Lee Lai: I’m happy that you noticed these lines! Like how I think most stylistic quirks happen, the lines weren’t fully intentional but developed over time from leaning into compulsion, enjoyment, and habit. I’ve tried over the last few years to really reduce the amount of detail in each drawing so things read more smoothly and the overall page doesn’t get too bogged down, and so I think these lines are the remnants of what used to be a more involved rendering of figures. I love drawing bodies so much—the cheekbones, kneecaps, knuckles, dimples, forehead creases, etcetera, are all my favourite bits, so I suspect those lines are just my chance to nod at these parts without going to town. Drawing comics feels like searching around for what’s necessary and taking out the rest. Sometimes everything feels necessary to the story—beads of sweat, little moustache hairs, cellulite—but then sometimes everything’s communicated sweetly in just a few lines. Those marks feel like treading the line between all the detail I want to include and all the parts I need to leave out.
MN: This leads me to ask about the kinds of bodies that you draw. Your characters are strikingly massive, solid, big-boned figures. I’m thinking especially of the characters Eric and Allie. You depict these two shirtless, naked, cuddling, and spooning in bed. Their bodies are masculine but not through chiseled angularity; rather, these two are round and soft. As a reader, I am made aware of the broad surface area of their skin. Perhaps it’s the skin’s surface suggesting touch that inflects the sequences between Eric and Allie in First Year with such a gentle eroticism. Can you reflect on why you’ve given the characters their particular physiques? Do you draw the figures in this way for a reason or perhaps because of how it feels? What does seeing these big bodies do within the narratives?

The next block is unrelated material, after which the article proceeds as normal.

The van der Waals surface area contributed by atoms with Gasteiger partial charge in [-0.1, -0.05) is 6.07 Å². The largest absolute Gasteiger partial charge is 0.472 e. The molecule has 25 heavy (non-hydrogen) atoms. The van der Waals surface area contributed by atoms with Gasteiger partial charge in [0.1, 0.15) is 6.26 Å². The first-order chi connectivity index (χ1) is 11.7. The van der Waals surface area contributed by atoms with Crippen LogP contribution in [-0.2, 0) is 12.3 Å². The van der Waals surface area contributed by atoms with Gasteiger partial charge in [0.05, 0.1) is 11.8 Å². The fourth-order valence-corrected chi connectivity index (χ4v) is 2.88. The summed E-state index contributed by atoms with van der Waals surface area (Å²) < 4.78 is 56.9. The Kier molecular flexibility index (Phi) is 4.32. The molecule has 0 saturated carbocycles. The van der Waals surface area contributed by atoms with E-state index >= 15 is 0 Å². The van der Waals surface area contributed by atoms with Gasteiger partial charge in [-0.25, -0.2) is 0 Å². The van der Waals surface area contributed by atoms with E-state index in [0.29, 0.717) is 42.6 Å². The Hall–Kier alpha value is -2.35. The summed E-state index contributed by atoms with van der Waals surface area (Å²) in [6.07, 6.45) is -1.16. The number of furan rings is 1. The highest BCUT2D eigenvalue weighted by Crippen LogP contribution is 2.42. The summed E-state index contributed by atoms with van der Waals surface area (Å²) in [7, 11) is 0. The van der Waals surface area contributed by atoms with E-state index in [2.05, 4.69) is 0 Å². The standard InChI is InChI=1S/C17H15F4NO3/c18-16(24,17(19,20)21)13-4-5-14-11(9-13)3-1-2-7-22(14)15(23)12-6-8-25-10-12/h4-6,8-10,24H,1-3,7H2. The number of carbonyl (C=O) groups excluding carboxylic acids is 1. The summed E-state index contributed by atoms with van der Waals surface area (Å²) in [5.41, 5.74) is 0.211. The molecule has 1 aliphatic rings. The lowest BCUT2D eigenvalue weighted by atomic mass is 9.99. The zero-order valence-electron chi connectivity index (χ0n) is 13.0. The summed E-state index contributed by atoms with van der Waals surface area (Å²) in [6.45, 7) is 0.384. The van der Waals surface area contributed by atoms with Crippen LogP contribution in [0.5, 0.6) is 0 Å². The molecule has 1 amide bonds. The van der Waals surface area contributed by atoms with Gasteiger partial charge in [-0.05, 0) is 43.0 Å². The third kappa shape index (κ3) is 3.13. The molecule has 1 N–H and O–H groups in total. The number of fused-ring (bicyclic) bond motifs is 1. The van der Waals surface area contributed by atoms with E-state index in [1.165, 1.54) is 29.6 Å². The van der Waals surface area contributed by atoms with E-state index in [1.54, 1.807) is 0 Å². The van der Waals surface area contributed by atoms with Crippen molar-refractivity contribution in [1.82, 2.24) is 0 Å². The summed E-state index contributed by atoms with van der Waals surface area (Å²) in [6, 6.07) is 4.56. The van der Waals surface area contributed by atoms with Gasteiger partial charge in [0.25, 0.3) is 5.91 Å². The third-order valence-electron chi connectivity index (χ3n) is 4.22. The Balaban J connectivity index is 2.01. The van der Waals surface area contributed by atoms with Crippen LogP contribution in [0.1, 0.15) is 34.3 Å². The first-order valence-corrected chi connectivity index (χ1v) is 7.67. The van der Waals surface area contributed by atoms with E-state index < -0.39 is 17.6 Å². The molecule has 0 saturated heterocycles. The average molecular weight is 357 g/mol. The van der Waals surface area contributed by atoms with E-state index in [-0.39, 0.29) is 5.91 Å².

LL: It’s funny how often I hear feedback about how large / broad / curvy Eric and Allie are, because originally it didn’t seem to me that they were large. I think it speaks to how normalised it is to see thinness in comics and how often stylized cartoon bodies become even thinner than real-life thin bodies, and that definitely extends beyond alt comics into the mainstream as well. That characters like Eric and Allie are so often read as chunky, and how striking that is to so many readers, feels like a reminder of what’s been set (not on an individual level, but broadly) as the expectations of bodies, especially men’s bodies, and especially queer bodies.
Pages from Stone Fruit, 2019.